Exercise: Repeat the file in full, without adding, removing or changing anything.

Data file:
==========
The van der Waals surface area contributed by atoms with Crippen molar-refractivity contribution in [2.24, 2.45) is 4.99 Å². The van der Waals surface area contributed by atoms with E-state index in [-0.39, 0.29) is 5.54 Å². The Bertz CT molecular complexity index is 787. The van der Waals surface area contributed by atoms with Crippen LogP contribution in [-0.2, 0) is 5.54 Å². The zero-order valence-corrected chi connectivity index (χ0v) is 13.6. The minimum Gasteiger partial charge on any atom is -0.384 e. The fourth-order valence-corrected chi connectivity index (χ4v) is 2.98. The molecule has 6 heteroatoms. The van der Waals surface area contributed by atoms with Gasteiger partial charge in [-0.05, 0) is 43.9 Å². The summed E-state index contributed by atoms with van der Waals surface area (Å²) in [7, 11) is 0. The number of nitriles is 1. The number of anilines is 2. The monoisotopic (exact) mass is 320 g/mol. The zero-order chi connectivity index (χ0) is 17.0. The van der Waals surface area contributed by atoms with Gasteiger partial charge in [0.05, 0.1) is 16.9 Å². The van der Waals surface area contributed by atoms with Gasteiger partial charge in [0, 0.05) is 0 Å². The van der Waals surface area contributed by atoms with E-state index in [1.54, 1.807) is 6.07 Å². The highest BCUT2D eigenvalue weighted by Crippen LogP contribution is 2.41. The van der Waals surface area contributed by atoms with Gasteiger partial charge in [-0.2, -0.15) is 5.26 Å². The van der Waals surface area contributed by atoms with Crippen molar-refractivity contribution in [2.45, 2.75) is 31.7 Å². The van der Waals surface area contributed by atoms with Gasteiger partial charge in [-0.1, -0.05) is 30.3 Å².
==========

The van der Waals surface area contributed by atoms with Crippen molar-refractivity contribution in [2.24, 2.45) is 4.99 Å². The van der Waals surface area contributed by atoms with E-state index in [-0.39, 0.29) is 5.54 Å². The Bertz CT molecular complexity index is 787. The van der Waals surface area contributed by atoms with Crippen LogP contribution in [-0.2, 0) is 5.54 Å². The zero-order valence-corrected chi connectivity index (χ0v) is 13.6. The minimum Gasteiger partial charge on any atom is -0.384 e. The fourth-order valence-corrected chi connectivity index (χ4v) is 2.98. The molecule has 6 heteroatoms. The van der Waals surface area contributed by atoms with Gasteiger partial charge in [-0.05, 0) is 43.9 Å². The summed E-state index contributed by atoms with van der Waals surface area (Å²) in [7, 11) is 0. The number of nitriles is 1. The number of anilines is 2. The monoisotopic (exact) mass is 320 g/mol. The zero-order chi connectivity index (χ0) is 17.0. The van der Waals surface area contributed by atoms with Gasteiger partial charge in [0.05, 0.1) is 16.9 Å². The van der Waals surface area contributed by atoms with Gasteiger partial charge in [0, 0.05) is 0 Å². The van der Waals surface area contributed by atoms with E-state index in [1.54, 1.807) is 6.07 Å². The highest BCUT2D eigenvalue weighted by Crippen LogP contribution is 2.41. The van der Waals surface area contributed by atoms with Gasteiger partial charge in [-0.2, -0.15) is 5.26 Å². The van der Waals surface area contributed by atoms with Crippen molar-refractivity contribution in [2.45, 2.75) is 31.7 Å². The van der Waals surface area contributed by atoms with Gasteiger partial charge in [-0.1, -0.05) is 30.3 Å².